China’s Oil Companies Look Abroad for Downstream Opportunities

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News that PetroChina was in talks to purchase a stake in a proposed refinery in Ecuador hit the market in the last week in the company’s latest move towards expanding its global footprint. GlobalData’s latest insight looks at China's oil companies and their expansion into other countries.

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Most Chinese oil companies have set up trading arms in the major commerce centres of the oil trading world.

Talks with the Ecuadoran government and the other partners in PetroChina's project, Petroleos de Venezuela and PetroEcuador, were preliminary, but press reports suggested that PetroChina was eager to become a partner in the US $12.5 billion project.

The 300,000 b/d Pacifico refinery has long been planned at El Aromo, south of Guayaquil, and besides meeting Ecuador’s refined products needs, the plant will be in a prime position to export its products into the Pacific Rim. This capability is likely what attracted PetroChina to this potential investment.

Jeffrey Kerr, GlobalData’s Managing Analyst for Downstream Oil & Gas, gives his reasons:
“The Chinese oil companies have looked abroad for assets in which to invest over the last decade for many reasons, chief among them as hedges against price controls at home. Chinese oil companies have built, and are continuing to build, sophisticated refining capacity in a bid to cover increasing demand for gasoline, diesel and jet fuel from a rising middle class as the country grows richer.”

During 2000, China’s total refining capacity was 4.5 million b/d and the country was a net importer of refined products from many of its neighbours. By the end of this year, with new-build refinery construction and capacity additions in place, China’s total refining capacity is expected to be just under 10 million b/d. By 2017, provided all planned capacity additions are built, the country could see its total refinery capacity rise to 13.5 million b/d. By contrast, the United States will have 19.1 million b/d of refining capacity by 2017.

PetroChina, and parent Chinese National Petroleum Corporation, have been especially active over the last decade, purchasing a 49% stake in Japan’s Osaka refinery from Nippon Oil in 2009; a 50% stake in Ineos Refining that included plants in Grangemouth (UK) and Lavera (France); a 67% interest in PetroKazakhstan, including its Shymkent refinery; and a 22.76% stake in Singapore Refining Company. PetroChina is also the majority partner in the Adrar refinery in Algeria.

Kerr cites the rumour that PetroChina is “kicking the tires” of Valero’s refinery in Aruba in another potential purchase. This refinery was shut down back in April owing to dismal margins. However, he explains that “PetroChina can effectively hedge its results in these markets outside of China since, in most cases the company will be allowed to pass along crude oil price increases to customer through higher refiner product prices.”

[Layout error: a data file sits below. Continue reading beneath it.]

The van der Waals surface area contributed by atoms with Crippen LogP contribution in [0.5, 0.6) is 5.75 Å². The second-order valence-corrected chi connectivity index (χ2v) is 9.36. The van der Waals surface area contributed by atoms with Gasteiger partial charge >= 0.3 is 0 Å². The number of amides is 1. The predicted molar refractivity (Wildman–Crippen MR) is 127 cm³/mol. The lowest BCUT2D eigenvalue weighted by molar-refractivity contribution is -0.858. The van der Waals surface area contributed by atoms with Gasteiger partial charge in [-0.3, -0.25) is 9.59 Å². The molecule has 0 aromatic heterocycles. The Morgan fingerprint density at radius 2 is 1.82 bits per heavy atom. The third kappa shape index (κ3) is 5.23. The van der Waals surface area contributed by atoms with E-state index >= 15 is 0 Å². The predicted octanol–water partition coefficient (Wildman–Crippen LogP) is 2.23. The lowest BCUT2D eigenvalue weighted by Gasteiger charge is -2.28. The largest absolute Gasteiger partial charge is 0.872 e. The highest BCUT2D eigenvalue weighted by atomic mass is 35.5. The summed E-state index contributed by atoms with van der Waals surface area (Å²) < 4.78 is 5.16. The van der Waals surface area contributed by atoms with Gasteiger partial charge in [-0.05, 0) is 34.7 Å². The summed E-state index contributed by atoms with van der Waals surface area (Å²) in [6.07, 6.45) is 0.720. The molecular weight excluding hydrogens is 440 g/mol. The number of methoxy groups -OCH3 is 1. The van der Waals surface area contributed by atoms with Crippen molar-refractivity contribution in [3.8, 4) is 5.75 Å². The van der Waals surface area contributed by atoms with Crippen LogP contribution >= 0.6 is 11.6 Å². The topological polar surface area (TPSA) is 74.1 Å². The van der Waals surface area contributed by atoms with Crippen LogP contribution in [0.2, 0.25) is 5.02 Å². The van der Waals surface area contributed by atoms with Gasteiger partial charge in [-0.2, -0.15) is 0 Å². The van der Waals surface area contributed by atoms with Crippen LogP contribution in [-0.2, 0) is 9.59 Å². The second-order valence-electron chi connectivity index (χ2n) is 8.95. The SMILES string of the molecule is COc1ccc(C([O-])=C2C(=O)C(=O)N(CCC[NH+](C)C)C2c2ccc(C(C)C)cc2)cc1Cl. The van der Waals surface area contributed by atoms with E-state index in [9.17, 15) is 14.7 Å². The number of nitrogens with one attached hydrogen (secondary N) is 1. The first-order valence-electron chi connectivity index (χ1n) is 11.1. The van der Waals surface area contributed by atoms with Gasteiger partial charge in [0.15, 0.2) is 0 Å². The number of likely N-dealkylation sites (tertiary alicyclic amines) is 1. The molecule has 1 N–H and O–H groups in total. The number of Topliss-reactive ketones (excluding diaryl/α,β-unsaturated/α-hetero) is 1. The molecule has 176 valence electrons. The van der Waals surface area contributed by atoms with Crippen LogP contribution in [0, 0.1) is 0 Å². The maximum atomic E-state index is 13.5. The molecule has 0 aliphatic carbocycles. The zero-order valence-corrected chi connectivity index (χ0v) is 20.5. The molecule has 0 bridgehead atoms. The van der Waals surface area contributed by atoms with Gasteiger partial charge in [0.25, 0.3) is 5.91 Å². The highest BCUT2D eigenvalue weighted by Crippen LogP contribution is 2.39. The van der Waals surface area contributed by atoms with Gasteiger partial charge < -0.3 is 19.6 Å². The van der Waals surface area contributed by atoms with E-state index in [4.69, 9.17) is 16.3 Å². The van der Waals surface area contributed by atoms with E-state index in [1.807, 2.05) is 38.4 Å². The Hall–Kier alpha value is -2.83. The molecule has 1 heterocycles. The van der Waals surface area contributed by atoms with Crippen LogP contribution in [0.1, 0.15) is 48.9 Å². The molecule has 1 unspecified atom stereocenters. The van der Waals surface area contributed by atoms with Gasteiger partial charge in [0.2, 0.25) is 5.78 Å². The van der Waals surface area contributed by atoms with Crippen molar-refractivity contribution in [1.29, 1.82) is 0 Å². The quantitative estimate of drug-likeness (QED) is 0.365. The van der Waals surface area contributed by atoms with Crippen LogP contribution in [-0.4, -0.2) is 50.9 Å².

Sinopec and South Africa’s PetroSA are in preliminary discussions about jointly building a 380,000 bbl/day refinery in Coega Bay, South Africa. Tentatively scheduled to be complete by 2019-2020, this refinery would run Atlantic Basin crude oil streams and be in a prime position to not only meet South Africa’s refined product needs, but would be a trading asset in the Atlantic and Indian Oceans.

Sinopec has a 37.5% interest in Saudi Aramco’s 400,000 bbl/day refinery at Yanbu, which is under construction and slated to start up by 2015. Sinopec became the minority partner in this project after ConocoPhillips pulled out in 2009. Sinopec is also reportedly buying a 10% stake in Spanish integrated oil company Repsol, although that deal has not closed yet.

Chinese oil product demand has grown steadily since 2004, with gasoline demand peaking in February of this year at 1.9 million b/d, according to International Energy Agency data. In contrast, China’s February 2004 gasoline demand was 1.1 million b/d.

Chinese diesel/gas oil demand likewise peaked at 3.6 million b/d in November of 2011, from 1.8 million b/d in January of 2004. The country’s kerosene demand hit its peak demand at 357,000 b/d in January of 2011, from January 2004’s level of 223,000 b/d.

Kerr cites the smoothing of returns as a “laudable goal” for these companies, and especially their publically-traded arms, but there are other reasons for Chinese firms to venture abroad. Most of these companies have set up trading arms in the major commerce centres of the oil trading world in London, New York, Switzerland, Singapore, Dubai and Houston, and are actively engaged in trading cargoes, barges and pipeline positions of crude oil and refined products.

“By having physical assets in place in key locations around the world along with trading acumen, the Chinese companies are in a much better position to supply the needs of an increasingly energy-hungry populace. They are diversifying their presence and focusing on markets where they can supply refined products to their home, while at the same time supplying much needed capital to regions in need of it.”

Kerr reflects: “China’s oil companies are putting their stamp on the global energy marketplace, and by building a global trading presence, the Chinese oil companies seem to be positioning themselves to compete with the established Western companies well into the 21st century.”

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Alice Robinson
GlobalData
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